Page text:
This is another and interesting aspect. Section 1 of the GST Act mandates that the Act is applicable to the whole of India without any exception. So liability to pay tax is fasten only on the persons supplying goods or services located in India. If “supply” from a platform located outside India is made unfortunately as on today supplier cannot be taxed. Now a days many platforms are offering online games and earning huge revenue but as the are not located in India they simply escape from the taxation net. This is pure technological aspect and has to be dealt technologically but at present the platform located outside India cannot be taxed in India.

When any new law emerges, it takes its own time for maturity. GST is a new law and there are many new areas for which law and rules are silent. Over the period of time things will be clear and dust will be settled down.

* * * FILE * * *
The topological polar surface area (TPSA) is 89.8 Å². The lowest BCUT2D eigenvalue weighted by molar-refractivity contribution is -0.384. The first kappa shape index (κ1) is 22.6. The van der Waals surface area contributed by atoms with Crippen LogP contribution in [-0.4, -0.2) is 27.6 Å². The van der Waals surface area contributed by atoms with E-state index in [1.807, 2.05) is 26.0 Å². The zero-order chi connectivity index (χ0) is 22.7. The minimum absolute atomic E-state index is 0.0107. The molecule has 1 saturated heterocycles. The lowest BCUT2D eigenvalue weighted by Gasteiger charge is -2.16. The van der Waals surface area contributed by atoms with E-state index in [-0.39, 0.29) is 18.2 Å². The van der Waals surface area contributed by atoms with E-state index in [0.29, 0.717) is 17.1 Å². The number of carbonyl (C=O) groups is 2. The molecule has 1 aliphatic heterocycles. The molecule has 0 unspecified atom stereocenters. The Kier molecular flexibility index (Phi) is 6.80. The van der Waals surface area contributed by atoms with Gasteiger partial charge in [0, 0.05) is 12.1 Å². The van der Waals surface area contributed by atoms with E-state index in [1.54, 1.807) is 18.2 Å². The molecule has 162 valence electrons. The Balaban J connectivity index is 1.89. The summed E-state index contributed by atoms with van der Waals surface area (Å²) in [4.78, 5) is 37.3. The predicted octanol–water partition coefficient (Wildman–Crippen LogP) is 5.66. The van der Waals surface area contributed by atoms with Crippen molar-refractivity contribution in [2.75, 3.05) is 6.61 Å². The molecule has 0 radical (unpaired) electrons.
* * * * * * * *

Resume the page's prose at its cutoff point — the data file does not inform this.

Author Bio

Qualification: LL.B / Advocate
Company: Rajesh Kumar and Associates
Location: DELHI, New Delhi, IN
Member Since: 18 Aug 2020 | Total Posts: 1
I am a lawyer with a niche in commercial litigation. I am working with a law firm based at New Delhi. The core areas of practice are GST, arbitration, consumer disputes and litigation related to company law including bankruptcy and insolvency code. View Full Profile

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2 Comments

  1. Mohita kadur says:

    Hi

    I am conducting online housie for about 5 months now. I wanted to know if i need to register somewhere….and how to go about paying the GST.

  2. Animesh Garg says:

    Online gaming services supplied from outside India are taxable under OIDAR services and the supplier is required to pay GST on all such B2C supplies.
    So there is ample care taken of for such events in the existing law itself.